The bill passed the Senate 26-7 last week; it was on the House Finance Committee agenda this afternoon but hadn’t been taken up as of 4:45 p.m. —Erica Peterson

Tax breaks for extracting rare earth elements

Del. Bill Anderson, R-Wood, lead sponsor of the rare earth elements bill, speaks on the House floor this month. Photo by Perry Bennett/WV Legislative Photography.

Lawmakers are set to pass a bill tomorrow that would exempt the extraction of rare earth elements from severance taxes. 

Rare earth elements have unusual conductive or magnetic properties that make them an essential component of many modern electronic devices. 

The bill under consideration would exempt the extraction of rare earth elements and other related minerals from severance taxes for the next nine years. Last year, lawmakers advanced a similar bill to do the same but for only five years. That bill died on the final day of the legislative session after an unrelated amusement tax provision was added.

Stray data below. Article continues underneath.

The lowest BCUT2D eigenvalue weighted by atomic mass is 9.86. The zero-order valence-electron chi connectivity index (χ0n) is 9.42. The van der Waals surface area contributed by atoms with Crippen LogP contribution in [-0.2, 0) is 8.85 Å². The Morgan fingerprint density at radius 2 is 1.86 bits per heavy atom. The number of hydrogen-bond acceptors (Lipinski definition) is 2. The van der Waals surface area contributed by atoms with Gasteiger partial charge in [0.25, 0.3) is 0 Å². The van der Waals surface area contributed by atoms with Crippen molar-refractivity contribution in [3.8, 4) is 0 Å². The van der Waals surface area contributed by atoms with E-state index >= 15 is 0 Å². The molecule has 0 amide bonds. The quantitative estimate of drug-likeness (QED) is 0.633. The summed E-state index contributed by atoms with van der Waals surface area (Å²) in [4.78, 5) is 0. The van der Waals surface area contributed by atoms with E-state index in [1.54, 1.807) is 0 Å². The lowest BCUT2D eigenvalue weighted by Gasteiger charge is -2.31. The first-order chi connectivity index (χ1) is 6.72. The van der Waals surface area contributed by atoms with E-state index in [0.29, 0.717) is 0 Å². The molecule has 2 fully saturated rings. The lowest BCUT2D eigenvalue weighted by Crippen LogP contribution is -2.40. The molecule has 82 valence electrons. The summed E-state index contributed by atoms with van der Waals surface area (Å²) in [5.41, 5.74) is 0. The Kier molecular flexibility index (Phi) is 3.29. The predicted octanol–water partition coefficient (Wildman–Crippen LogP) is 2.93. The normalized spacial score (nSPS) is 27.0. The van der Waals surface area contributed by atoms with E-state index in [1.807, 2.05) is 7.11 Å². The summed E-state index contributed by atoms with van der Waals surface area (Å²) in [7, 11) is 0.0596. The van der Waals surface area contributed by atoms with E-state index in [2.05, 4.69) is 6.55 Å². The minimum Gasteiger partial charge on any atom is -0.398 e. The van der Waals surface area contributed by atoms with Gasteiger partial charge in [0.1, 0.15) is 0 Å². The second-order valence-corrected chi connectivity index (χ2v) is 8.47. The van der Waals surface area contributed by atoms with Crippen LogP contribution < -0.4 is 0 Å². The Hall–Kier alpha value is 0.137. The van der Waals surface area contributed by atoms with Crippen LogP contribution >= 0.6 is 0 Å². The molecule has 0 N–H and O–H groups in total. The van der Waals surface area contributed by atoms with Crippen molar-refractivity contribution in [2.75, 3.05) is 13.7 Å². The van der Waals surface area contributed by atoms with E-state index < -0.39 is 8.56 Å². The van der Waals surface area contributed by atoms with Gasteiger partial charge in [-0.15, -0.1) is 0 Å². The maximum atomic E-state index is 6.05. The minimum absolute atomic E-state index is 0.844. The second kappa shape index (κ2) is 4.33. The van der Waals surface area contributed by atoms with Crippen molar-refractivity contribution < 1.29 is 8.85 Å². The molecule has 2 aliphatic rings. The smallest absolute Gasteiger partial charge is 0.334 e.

Lawmakers have previously said they’re excited about the economic potential of rare earth metals. But West Virginia’s history of economic and environmental problems brought by coal and other extractive industries provides some reason for caution. —Duncan Slade

Justice signs tax cut deal

Gov. Jim Justice and lawmakers at a bill signing for a major tax cut deal on Tuesday. Courtesy photo

Surrounded by state lawmakers and a whole lot of balloons, Gov. Jim Justice signed a sweeping tax cut bill into law, calling it the largest in state history.

The bill signing comes after more than two years of prolonged debate between the governor and legislative leaders over how to cut taxes. It will reduce the state income tax by 21.25%, could trigger additional income tax cuts and will provide several other tax rebates. Here’s more about what’s in the proposal. —Duncan Slade

Ian Karbal is a Report for America corps member, and the state government watchdog reporter for Mountain State Spotlight.

Duncan Slade is Mountain State Spotlight's Deputy Managing Editor